These clothes prove the lack of refinement and insufficient knowledge that was present in Communism at the time. People had no style because they had no idea what was fashionable, they only knew from the people who travelled abroad.
“There was a desire to document ourselves, to be fashionable like the Germans or the French, but we didn’t have time or money,” said Ileana Stef, 58, bookkeeper. The fashion was unique but imperfect, and people could tell if someone came from abroad because their style was so different.
Fashion was influenced mainly by the Soviets, because Party members were allowed to visit the Soviet Union. They would then come back to with furs, jewellery and other expensive things. Even the military uniforms of those times were similar to those of the Soviets.
In the early ’50s and ’60s, women did not have the money to go to the hairdresser, and often even women in the city resorted to wearing scarves to hide their unkempt locks. Women became creative and tried to work with what they had.
Dinu said: “If I had a bigger dress, I would obtain two of them. If we had clothes no longer usable, we kept every material in case other clothes had to be patched.” Only after the 1960s, when Ceausescu came to power as head of state, did Western fashion expand its influence towards Romania.
In the ’60s, the famous English model Twiggy influenced some of Romania’s fashion pieces, such as the miniskirt. Later on, hippie and rock n’ roll fashion appeared, which also changed the youth fashion of those times.
It was only after the fall of Communism in 1989 that Romanians were free to dress how they liked. They were so free, they didn’t know where to get their inspiration from. The wave of pop music and colourful clothes arrived, which Romanian people loved; it was a trend that finally promoted freedom and youth.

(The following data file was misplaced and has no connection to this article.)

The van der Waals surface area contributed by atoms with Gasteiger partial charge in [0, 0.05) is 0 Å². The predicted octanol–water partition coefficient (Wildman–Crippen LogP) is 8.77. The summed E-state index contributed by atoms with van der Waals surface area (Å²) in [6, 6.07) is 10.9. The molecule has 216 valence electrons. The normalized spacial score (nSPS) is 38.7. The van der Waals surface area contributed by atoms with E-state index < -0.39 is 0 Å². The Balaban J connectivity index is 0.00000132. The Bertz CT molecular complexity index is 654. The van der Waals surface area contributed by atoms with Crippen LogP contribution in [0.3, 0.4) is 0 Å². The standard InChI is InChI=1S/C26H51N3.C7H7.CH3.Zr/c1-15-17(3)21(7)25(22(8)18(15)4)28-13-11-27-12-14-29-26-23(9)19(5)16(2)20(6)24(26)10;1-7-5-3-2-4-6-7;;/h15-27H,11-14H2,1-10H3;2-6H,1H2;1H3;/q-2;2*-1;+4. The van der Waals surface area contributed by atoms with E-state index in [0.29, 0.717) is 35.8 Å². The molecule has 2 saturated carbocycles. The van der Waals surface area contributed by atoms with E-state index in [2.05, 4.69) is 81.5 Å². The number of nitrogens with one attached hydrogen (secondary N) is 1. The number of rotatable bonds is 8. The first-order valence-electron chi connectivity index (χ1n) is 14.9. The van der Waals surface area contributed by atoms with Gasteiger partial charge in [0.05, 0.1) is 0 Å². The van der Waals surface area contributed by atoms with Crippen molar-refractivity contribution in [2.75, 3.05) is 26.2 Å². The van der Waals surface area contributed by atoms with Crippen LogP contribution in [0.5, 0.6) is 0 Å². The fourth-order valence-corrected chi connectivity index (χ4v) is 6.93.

As mentioned above, Romania’s fashion was at one time dictated by the Russian side. Style in the Soviet Union largely followed the general trends of the Western world. However, the same ideology followed. The state would moderate and influence the trends and the lack of consumer goods would prevent the public from accessing prefabricated fashion.
However, in the ’50s, Stalin finally agreed to promote fashion magazines, even in rural areas. This type of fashion promoted was so different from what people were otherwise used to, from urban sophistication to rustic decorations.
Fashionable, but dictated by the state
Nevertheless, fashion remained strict. The fashionable colours were dark, and the materials were always cheap. Soviet youth felt the need to imitate the most stylish types of clothing in the West. However, the regime interpreted this behaviour as a revolt against them. This was partly because war veterans would bring confiscated clothing from German, or other Eastern European countries, back to the Soviet Union, including stylish coats from Romania which were still elegant in 1945.
The youth revolt became more visible after 1953 when the fear of how the regime would react, disappeared. After 1991, fashion in Russia diversified. Unlike in Romania, Russia remained with a unique style, somehow bringing classic Russian elements to Western fashion.
Glorious capitalism, hateful communism
No matter what country you come from if it was a Communist country you were limited in terms of fashion. Insufficient money and daily problems did not allow you to be as free with your choices then you wanted. Plus, there were much more important life issues than clothes. “We lived daily with the thought that we would have nothing to eat tomorrow. Those who lived well did not have these problems,” said farmer Ion.
*Photos courtesy Orzac family